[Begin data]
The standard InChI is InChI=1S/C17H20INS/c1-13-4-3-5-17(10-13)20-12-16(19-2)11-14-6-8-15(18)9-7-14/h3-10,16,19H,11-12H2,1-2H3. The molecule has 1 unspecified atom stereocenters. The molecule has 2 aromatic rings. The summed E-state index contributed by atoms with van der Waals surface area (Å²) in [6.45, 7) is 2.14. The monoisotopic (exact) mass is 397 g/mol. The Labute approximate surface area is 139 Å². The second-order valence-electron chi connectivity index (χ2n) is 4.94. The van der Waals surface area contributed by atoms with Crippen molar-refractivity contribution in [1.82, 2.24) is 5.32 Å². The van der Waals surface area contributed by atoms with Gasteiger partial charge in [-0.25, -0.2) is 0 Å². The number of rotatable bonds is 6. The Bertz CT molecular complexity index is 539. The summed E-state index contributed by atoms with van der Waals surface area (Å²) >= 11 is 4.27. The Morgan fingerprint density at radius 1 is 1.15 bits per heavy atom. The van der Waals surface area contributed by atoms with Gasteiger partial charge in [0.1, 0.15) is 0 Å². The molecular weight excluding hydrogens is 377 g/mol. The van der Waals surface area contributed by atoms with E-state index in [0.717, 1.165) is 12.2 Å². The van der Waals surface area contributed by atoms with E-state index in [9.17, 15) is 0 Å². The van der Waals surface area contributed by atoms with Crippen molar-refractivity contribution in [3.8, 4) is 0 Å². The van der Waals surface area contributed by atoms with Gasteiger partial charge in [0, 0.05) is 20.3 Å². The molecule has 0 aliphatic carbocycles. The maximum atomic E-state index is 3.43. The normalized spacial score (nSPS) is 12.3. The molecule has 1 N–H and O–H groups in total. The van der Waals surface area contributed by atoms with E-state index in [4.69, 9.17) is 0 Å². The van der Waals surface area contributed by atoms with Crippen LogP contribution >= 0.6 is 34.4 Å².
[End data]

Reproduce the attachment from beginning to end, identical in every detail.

The standard InChI is InChI=1S/C17H20INS/c1-13-4-3-5-17(10-13)20-12-16(19-2)11-14-6-8-15(18)9-7-14/h3-10,16,19H,11-12H2,1-2H3. The molecule has 1 unspecified atom stereocenters. The molecule has 2 aromatic rings. The summed E-state index contributed by atoms with van der Waals surface area (Å²) in [6.45, 7) is 2.14. The monoisotopic (exact) mass is 397 g/mol. The Labute approximate surface area is 139 Å². The second-order valence-electron chi connectivity index (χ2n) is 4.94. The van der Waals surface area contributed by atoms with Crippen molar-refractivity contribution in [1.82, 2.24) is 5.32 Å². The van der Waals surface area contributed by atoms with Gasteiger partial charge in [-0.25, -0.2) is 0 Å². The number of rotatable bonds is 6. The Bertz CT molecular complexity index is 539. The summed E-state index contributed by atoms with van der Waals surface area (Å²) >= 11 is 4.27. The Morgan fingerprint density at radius 1 is 1.15 bits per heavy atom. The van der Waals surface area contributed by atoms with Gasteiger partial charge in [0.1, 0.15) is 0 Å². The molecular weight excluding hydrogens is 377 g/mol. The van der Waals surface area contributed by atoms with E-state index in [0.717, 1.165) is 12.2 Å². The van der Waals surface area contributed by atoms with E-state index in [9.17, 15) is 0 Å². The van der Waals surface area contributed by atoms with Crippen molar-refractivity contribution in [3.8, 4) is 0 Å². The van der Waals surface area contributed by atoms with Gasteiger partial charge in [0, 0.05) is 20.3 Å². The molecule has 0 aliphatic carbocycles. The maximum atomic E-state index is 3.43. The normalized spacial score (nSPS) is 12.3. The molecule has 1 N–H and O–H groups in total. The van der Waals surface area contributed by atoms with E-state index in [4.69, 9.17) is 0 Å². The van der Waals surface area contributed by atoms with Crippen LogP contribution >= 0.6 is 34.4 Å².